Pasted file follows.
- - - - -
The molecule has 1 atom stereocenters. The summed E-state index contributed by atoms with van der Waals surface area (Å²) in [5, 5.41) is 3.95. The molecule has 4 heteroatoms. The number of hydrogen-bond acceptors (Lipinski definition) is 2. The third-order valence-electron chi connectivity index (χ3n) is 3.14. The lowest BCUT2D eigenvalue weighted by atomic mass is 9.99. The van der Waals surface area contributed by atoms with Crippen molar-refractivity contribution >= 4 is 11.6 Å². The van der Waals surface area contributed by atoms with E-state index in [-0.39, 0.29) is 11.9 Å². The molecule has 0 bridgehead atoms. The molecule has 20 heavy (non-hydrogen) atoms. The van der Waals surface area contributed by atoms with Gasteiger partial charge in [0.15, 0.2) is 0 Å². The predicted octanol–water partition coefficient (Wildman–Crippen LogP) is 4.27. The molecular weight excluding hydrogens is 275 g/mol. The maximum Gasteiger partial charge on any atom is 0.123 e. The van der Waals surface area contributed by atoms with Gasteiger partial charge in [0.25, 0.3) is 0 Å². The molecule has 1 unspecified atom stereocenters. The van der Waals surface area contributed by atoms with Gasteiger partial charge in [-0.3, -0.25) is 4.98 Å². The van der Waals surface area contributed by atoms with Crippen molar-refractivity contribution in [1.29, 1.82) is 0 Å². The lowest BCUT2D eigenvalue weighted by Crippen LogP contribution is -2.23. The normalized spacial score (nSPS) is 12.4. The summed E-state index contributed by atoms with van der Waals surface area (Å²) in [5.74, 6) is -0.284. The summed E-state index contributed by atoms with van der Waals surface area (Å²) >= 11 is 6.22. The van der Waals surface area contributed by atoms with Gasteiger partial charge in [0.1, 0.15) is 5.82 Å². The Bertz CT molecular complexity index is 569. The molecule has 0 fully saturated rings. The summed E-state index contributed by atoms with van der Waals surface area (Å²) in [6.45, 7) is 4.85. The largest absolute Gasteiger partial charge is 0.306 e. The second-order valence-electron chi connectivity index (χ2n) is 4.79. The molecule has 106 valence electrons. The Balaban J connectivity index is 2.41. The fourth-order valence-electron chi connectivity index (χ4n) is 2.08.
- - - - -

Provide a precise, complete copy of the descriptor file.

The molecule has 1 atom stereocenters. The summed E-state index contributed by atoms with van der Waals surface area (Å²) in [5, 5.41) is 3.95. The molecule has 4 heteroatoms. The number of hydrogen-bond acceptors (Lipinski definition) is 2. The third-order valence-electron chi connectivity index (χ3n) is 3.14. The lowest BCUT2D eigenvalue weighted by atomic mass is 9.99. The van der Waals surface area contributed by atoms with Crippen molar-refractivity contribution >= 4 is 11.6 Å². The van der Waals surface area contributed by atoms with E-state index in [-0.39, 0.29) is 11.9 Å². The molecule has 0 bridgehead atoms. The molecule has 20 heavy (non-hydrogen) atoms. The van der Waals surface area contributed by atoms with Gasteiger partial charge in [0.15, 0.2) is 0 Å². The predicted octanol–water partition coefficient (Wildman–Crippen LogP) is 4.27. The molecular weight excluding hydrogens is 275 g/mol. The maximum Gasteiger partial charge on any atom is 0.123 e. The van der Waals surface area contributed by atoms with Gasteiger partial charge in [0.25, 0.3) is 0 Å². The molecule has 1 unspecified atom stereocenters. The van der Waals surface area contributed by atoms with Gasteiger partial charge in [-0.3, -0.25) is 4.98 Å². The van der Waals surface area contributed by atoms with Crippen molar-refractivity contribution in [1.29, 1.82) is 0 Å². The lowest BCUT2D eigenvalue weighted by Crippen LogP contribution is -2.23. The normalized spacial score (nSPS) is 12.4. The summed E-state index contributed by atoms with van der Waals surface area (Å²) in [5.74, 6) is -0.284. The summed E-state index contributed by atoms with van der Waals surface area (Å²) >= 11 is 6.22. The van der Waals surface area contributed by atoms with Gasteiger partial charge in [0.1, 0.15) is 5.82 Å². The Bertz CT molecular complexity index is 569. The molecule has 0 fully saturated rings. The summed E-state index contributed by atoms with van der Waals surface area (Å²) in [6.45, 7) is 4.85. The largest absolute Gasteiger partial charge is 0.306 e. The second-order valence-electron chi connectivity index (χ2n) is 4.79. The molecule has 106 valence electrons. The Balaban J connectivity index is 2.41. The fourth-order valence-electron chi connectivity index (χ4n) is 2.08.